The game performs the most strongly when the player’s focus is on this moment-to-moment gameplay loop of exploring a dark, unknown space and managing limited light resources. Unfortunately, the gameplay experience often fails to deliver on this immersive potential. Amnesia is mechanically an adventure game, where the player must solve a series of diegetic puzzles to progress to successive levels. These puzzles tend to draw the player away from the light-and-dark focus and detract from the sense of fear.

As an example of this, in one segment of the game, Daniel must fix an elevator by going into the Machine Room, which is at first locked. In my playthrough, I went to the Guest Room to find the Machine Room key, only to discover that the key lay behind a door with a broken lock. After an examination of the area and a failed attempt to break down the door by throwing a chair repeatedly, I assumed the method of opening the door was elsewhere, so I went to the Study to look for a key. Instead, I found a machine control rod, which I didn’t yet know I needed to fix the elevator, since I hadn’t been in the Machine Room to know the control rods were missing. After several minutes of wandering around and retracing my steps through previously-lit areas (and eventually peeking at a walkthrough), I finally discovered the crowbar sitting on a table back in the Guest Room that I missed the first time, which allowed me to pry open the door and get the key.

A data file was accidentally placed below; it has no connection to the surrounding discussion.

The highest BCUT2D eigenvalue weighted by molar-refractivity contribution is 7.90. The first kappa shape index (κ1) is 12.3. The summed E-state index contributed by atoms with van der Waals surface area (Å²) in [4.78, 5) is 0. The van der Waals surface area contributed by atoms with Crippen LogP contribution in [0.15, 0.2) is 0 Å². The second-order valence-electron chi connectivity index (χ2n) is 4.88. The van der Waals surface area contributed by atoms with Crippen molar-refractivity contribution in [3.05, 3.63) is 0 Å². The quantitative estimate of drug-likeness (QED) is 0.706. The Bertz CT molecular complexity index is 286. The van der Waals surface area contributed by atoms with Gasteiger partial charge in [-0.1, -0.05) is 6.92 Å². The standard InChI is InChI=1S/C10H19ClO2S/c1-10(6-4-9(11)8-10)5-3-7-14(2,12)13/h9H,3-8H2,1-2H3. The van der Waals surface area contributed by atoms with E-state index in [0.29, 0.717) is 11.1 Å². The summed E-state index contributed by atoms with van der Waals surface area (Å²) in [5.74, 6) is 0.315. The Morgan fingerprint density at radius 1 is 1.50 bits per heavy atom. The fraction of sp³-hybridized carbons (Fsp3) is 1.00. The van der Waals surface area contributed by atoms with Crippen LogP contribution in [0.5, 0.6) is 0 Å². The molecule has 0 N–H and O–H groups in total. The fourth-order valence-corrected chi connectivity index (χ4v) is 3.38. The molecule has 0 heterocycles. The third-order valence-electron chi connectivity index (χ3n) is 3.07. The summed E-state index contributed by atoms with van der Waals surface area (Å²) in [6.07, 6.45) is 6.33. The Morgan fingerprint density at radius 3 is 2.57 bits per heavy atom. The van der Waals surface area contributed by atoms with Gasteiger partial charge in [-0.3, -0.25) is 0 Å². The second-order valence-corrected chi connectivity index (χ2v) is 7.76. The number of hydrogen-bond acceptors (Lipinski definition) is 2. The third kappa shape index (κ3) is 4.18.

Moments of friction like this—where the attention shifts from “I’m in a dangerous, unknown space” to “I’m stuck, and now I need to check every drawer to find the one item the game wants me to find”—transform the gameplay emotions from fear to frustration. This can diminish the fiction emotion of fear, too, as the player’s focus is forced to shift away from that of Daniel wandering through the castle to that of a player attempting to solve a preprogrammed puzzle in a computer game. Amnesia suffers from far too many of these points of friction. It feels a bit like watching a horror film while someone in the theater is repeatedly texting. You might get engrossed in the experience for a while, but soon enough another moment of friction breaks the immersion, confronting you with the fact that this is all a constructed piece of fiction, not something worth getting scared over.